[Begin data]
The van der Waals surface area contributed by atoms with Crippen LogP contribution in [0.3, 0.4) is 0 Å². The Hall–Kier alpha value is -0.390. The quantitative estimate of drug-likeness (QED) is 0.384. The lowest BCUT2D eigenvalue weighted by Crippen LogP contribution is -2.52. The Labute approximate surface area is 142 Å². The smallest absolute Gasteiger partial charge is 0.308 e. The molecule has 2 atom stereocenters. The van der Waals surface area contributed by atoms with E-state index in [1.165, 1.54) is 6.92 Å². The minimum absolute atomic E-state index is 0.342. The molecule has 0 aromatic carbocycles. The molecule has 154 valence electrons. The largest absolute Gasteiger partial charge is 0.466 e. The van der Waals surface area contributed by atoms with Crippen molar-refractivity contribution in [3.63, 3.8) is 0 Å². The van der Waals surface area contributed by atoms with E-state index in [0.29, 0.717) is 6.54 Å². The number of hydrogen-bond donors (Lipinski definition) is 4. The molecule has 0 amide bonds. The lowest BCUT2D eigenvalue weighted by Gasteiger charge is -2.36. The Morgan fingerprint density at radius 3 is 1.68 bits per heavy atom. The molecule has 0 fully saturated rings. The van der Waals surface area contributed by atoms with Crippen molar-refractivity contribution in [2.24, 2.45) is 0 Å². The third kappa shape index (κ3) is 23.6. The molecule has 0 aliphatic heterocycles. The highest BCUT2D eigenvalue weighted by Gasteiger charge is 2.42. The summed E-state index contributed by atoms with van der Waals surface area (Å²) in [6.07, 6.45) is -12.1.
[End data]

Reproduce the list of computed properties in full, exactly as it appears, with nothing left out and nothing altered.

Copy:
The van der Waals surface area contributed by atoms with Crippen LogP contribution in [0.3, 0.4) is 0 Å². The Hall–Kier alpha value is -0.390. The quantitative estimate of drug-likeness (QED) is 0.384. The lowest BCUT2D eigenvalue weighted by Crippen LogP contribution is -2.52. The Labute approximate surface area is 142 Å². The smallest absolute Gasteiger partial charge is 0.308 e. The molecule has 2 atom stereocenters. The van der Waals surface area contributed by atoms with E-state index in [1.165, 1.54) is 6.92 Å². The minimum absolute atomic E-state index is 0.342. The molecule has 0 aromatic carbocycles. The molecule has 154 valence electrons. The largest absolute Gasteiger partial charge is 0.466 e. The van der Waals surface area contributed by atoms with Crippen molar-refractivity contribution in [3.63, 3.8) is 0 Å². The van der Waals surface area contributed by atoms with E-state index in [0.29, 0.717) is 6.54 Å². The number of hydrogen-bond donors (Lipinski definition) is 4. The molecule has 0 amide bonds. The lowest BCUT2D eigenvalue weighted by Gasteiger charge is -2.36. The Morgan fingerprint density at radius 3 is 1.68 bits per heavy atom. The molecule has 0 fully saturated rings. The van der Waals surface area contributed by atoms with Crippen molar-refractivity contribution in [2.24, 2.45) is 0 Å². The third kappa shape index (κ3) is 23.6. The molecule has 0 aliphatic heterocycles. The highest BCUT2D eigenvalue weighted by Gasteiger charge is 2.42. The summed E-state index contributed by atoms with van der Waals surface area (Å²) in [6.07, 6.45) is -12.1.